The Orioles were in first place as late as September 18, but the Yankees won the pennant, one game ahead of the White Sox and two games ahead of third-place Baltimore. Orsino ended a disappointing year with eight home runs and a .222 batting average. Brown hit .257 with eight homers.

During the winter, Brown worked at Grant Furniture Company in West Palm Beach,64 less than a 20-minute drive from his Lake Worth home. On December 19, Liisa gave birth to the couple’s second child, Kristy Lynn.65

“We’re even stronger in the catching department this year than we were last spring,” said MacPhail, expecting Orsino to rebound from his poor 1964 season. “Dick Brown caught more for us last year than he did in 1963, and showed improvement in just about all departments.”66 But by the end of spring training, baserunners were taking advantage of Orsino’s inaccurate throws, and Brown was hitting only .143.67

With Orsino catching the first 20 games for Baltimore in 1965, Brown did not see any action until mid-May. After Orsino’s throwing problems resurfaced during two separate series against the Angels in late May and early June,68 Brown’s playing time increased.

Baltimore trailed first-place Minnesota by four games when the two teams met for a four-game series starting July 30. The visiting Orioles lost each of the first two games by one run but won the third game. The Twins led the finale, 5-2, heading into the ninth. With two outs, Brown hit a three-run homer off rookie lefty Jim Merritt to tie the game, but Jimmie Hall’s leadoff homer against 19-year old Jim Palmer in the bottom of the inning won the game for Minnesota. Baltimore finished the season in third place, eight games behind the pennant-winning Twins.

“I wish I had hit more,” said Brown in summing up his season. “You know if you have a slump early and get over it you feel better, but I slumped in the last month. I was hitting around .270 and then I skidded to somewhere around .230. But I got to play more games, about 90. It was nearly a month before I played much, but I was catching most of the games in the last month.”69

Dick enjoyed playing against his brother Larry, by then the regular shortstop for Cleveland. “When Larry came to bat and I was catching, we didn’t say much to one another, just a little joking or kidding. At the end of the season, we played the last series in Cleveland and Larry wasn’t hitting much, but he got a hit and was on first. On the second pitch I dropped the ball and it rolled away a few feet. Larry took off for second and I picked up the ball and threw him out.”70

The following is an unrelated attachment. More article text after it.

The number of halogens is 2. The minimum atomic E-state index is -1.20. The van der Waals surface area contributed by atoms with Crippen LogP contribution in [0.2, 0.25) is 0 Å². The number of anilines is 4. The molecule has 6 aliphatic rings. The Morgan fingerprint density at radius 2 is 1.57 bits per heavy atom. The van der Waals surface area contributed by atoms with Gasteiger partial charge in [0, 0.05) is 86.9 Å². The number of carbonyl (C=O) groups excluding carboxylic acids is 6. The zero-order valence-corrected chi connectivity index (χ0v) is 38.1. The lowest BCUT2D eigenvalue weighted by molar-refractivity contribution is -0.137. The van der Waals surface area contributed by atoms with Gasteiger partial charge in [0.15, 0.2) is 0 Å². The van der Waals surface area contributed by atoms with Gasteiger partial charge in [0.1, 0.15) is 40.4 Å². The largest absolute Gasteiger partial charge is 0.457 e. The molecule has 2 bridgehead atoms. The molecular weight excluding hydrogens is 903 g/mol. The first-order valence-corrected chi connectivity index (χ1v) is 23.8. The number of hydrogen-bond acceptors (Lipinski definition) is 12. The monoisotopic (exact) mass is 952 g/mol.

The Orioles settled on Brown as their top catcher for 1966 when they traded Orsino to the Washington Senators for veteran utility infielder/outfielder Woodie Held on October 12, 1965. Baltimore made the most noteworthy offseason acquisition on December 9, sending starting pitcher Milt Pappas and two other players to the Cincinnati Reds in return for Frank Robinson, a six-time All-Star and 1961’s National League MVP.71 The addition of Robinson helped make the Orioles preseason favorites to win the pennant.72

Bothered by recurring head pains during the start of spring training, Brown was flown to Baltimore on February 24 for tests to determine the cause. Over the winter he’d noticed occasional headaches, sometimes with slight dizziness. “I can’t recall much of this during the season last year, but sometimes now the pains are severe,” Brown said. “I can’t go on like this … I’ve got to find out what is wrong and do something about it.”73

After a week of tests, Brown underwent a 3½ hour surgery at Sinai Hospital in Baltimore to remove a tumor the size of a golf ball from the back part of his brain. The tumor was apparently benign. “It’s a tremendous relief,” said pitcher Dick Hall, Brown’s roommate on road trips for the previous three years. “I certainly hope he has a fast recovery and that this thing is licked for good.”74